And the thing about a guerrilla movement, a war that's unresolved like that, I think the new tension that's built up over the FARC, between Colombia and Venezuela, has probably brought everyone back to the understanding that you don't leave these places in a mess forever, for decades and decades. I mean, Colombia did not look after its borders. The U.S. -- Colombia's great sponsor -- has not really paid attention to the longest lasting Marxist, and only Marxist, insurgency in the Western Hemisphere, and in a country where 80 percent of U.S. foreign aid in the region goes to Colombia. It just let this situation hemorrhage and hemorrhage and hemorrhage. I'm talking about the existence of an armed group in control of an illegal economy. It taxes whatever is in the territory under its control, which includes coca, the drug trade. So it's like a clandestine state, which potentially not only undermines part of Colombia but spreads into parts of Venezuela and Ecuador.
Now, to someone who is ideologically in tune with that movement, the FARC represent an asset to be used to further revolutionary ambitions. And to the U.S. and Colombia, or the established states who don't want to see a Bolivarian federation of states in Latin America, the FARC represents its Achilles' heel.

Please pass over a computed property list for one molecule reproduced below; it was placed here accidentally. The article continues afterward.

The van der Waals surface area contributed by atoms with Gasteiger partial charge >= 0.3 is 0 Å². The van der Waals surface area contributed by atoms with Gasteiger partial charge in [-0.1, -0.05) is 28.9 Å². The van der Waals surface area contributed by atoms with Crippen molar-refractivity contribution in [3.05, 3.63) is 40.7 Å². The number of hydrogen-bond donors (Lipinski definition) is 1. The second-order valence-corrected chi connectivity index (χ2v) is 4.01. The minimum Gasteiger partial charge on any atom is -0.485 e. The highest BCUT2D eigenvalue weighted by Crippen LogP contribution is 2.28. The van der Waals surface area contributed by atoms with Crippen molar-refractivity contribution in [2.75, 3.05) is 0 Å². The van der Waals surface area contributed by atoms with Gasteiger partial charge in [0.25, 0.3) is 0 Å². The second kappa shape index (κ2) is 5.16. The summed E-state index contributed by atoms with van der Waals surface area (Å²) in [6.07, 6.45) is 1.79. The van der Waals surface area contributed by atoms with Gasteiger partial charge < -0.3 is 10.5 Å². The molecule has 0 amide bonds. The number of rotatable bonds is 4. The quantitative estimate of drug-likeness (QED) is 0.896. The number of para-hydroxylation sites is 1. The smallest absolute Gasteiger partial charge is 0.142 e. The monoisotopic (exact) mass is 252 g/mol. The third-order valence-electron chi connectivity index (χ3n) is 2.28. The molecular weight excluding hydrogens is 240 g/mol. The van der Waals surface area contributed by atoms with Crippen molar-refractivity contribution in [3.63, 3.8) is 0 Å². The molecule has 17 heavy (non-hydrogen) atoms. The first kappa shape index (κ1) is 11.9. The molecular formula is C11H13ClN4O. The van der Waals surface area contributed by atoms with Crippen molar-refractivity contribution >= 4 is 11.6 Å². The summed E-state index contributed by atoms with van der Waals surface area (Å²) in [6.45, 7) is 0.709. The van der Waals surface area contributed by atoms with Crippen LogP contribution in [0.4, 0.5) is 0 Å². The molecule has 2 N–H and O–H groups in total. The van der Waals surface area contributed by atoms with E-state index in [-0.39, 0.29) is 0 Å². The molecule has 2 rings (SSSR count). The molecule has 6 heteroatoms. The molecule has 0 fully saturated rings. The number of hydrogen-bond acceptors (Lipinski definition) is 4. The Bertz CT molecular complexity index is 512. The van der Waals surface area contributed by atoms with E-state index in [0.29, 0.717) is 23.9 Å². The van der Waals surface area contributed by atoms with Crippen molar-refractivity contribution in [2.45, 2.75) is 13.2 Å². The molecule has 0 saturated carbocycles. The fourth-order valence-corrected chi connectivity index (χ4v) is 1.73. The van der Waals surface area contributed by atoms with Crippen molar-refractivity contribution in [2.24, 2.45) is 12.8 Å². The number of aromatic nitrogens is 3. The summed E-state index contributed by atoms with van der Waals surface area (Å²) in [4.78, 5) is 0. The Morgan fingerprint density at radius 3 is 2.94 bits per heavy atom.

I think that whatever led to President Chávez using the hostage negotiations as his way in has managed to make the FARC once again a movement to be reckoned with and a problem to be dealt with.
Colombia, by and large, was fighting that war, but most Colombians, or for that matter people in the hemisphere, ignored it. It had gone on for so long that it was no longer seen as threatening or destabilizing. It was a kind of insoluble permanent problem, and everybody was living with it that way. To his credit or discredit, President Chávez has consciously tried to remind everybody that in fact, it's a problem. And of course his point of view is that it's a problem because these are the historic survivors of Colombia's murdered history. These are the people whose voices have never been allowed to belong legally and never been able to participate in the Colombian process.
So he's finished with Venezuela and now pays attention to Colombia's problems?
Grand Colombia's problems -- it's not Colombia; it's their comrades in this revolutionary epic. The political frontiers don't matter if you have a vision like Hugo Chávez's.